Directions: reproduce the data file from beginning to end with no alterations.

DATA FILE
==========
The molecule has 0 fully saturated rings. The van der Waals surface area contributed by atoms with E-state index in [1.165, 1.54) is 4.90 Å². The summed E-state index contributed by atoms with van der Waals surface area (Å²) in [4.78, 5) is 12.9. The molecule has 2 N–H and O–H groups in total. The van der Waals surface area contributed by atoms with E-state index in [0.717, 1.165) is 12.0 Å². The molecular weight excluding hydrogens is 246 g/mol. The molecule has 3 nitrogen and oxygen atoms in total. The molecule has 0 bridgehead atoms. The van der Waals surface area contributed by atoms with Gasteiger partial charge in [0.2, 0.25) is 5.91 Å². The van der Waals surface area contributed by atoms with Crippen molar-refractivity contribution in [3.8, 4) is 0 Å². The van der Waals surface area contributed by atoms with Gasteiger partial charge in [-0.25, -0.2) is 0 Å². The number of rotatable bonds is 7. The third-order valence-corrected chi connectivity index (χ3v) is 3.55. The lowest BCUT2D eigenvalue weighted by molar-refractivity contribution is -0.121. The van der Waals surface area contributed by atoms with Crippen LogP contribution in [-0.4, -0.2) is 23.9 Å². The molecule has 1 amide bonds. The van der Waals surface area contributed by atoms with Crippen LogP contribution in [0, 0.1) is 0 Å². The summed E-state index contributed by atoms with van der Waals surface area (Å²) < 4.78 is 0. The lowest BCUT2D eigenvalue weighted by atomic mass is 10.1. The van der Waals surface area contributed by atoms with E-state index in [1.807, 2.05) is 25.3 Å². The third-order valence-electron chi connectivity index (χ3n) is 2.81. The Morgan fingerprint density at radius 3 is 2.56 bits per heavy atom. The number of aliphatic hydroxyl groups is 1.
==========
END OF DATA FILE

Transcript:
The molecule has 0 fully saturated rings. The van der Waals surface area contributed by atoms with E-state index in [1.165, 1.54) is 4.90 Å². The summed E-state index contributed by atoms with van der Waals surface area (Å²) in [4.78, 5) is 12.9. The molecule has 2 N–H and O–H groups in total. The van der Waals surface area contributed by atoms with E-state index in [0.717, 1.165) is 12.0 Å². The molecular weight excluding hydrogens is 246 g/mol. The molecule has 3 nitrogen and oxygen atoms in total. The molecule has 0 bridgehead atoms. The van der Waals surface area contributed by atoms with Gasteiger partial charge in [0.2, 0.25) is 5.91 Å². The van der Waals surface area contributed by atoms with Crippen molar-refractivity contribution in [3.8, 4) is 0 Å². The van der Waals surface area contributed by atoms with Gasteiger partial charge in [-0.25, -0.2) is 0 Å². The number of rotatable bonds is 7. The third-order valence-corrected chi connectivity index (χ3v) is 3.55. The lowest BCUT2D eigenvalue weighted by molar-refractivity contribution is -0.121. The van der Waals surface area contributed by atoms with Crippen LogP contribution in [-0.4, -0.2) is 23.9 Å². The molecule has 1 amide bonds. The van der Waals surface area contributed by atoms with Crippen LogP contribution in [0, 0.1) is 0 Å². The summed E-state index contributed by atoms with van der Waals surface area (Å²) < 4.78 is 0. The lowest BCUT2D eigenvalue weighted by atomic mass is 10.1. The van der Waals surface area contributed by atoms with E-state index in [1.807, 2.05) is 25.3 Å². The third-order valence-electron chi connectivity index (χ3n) is 2.81. The Morgan fingerprint density at radius 3 is 2.56 bits per heavy atom. The number of aliphatic hydroxyl groups is 1.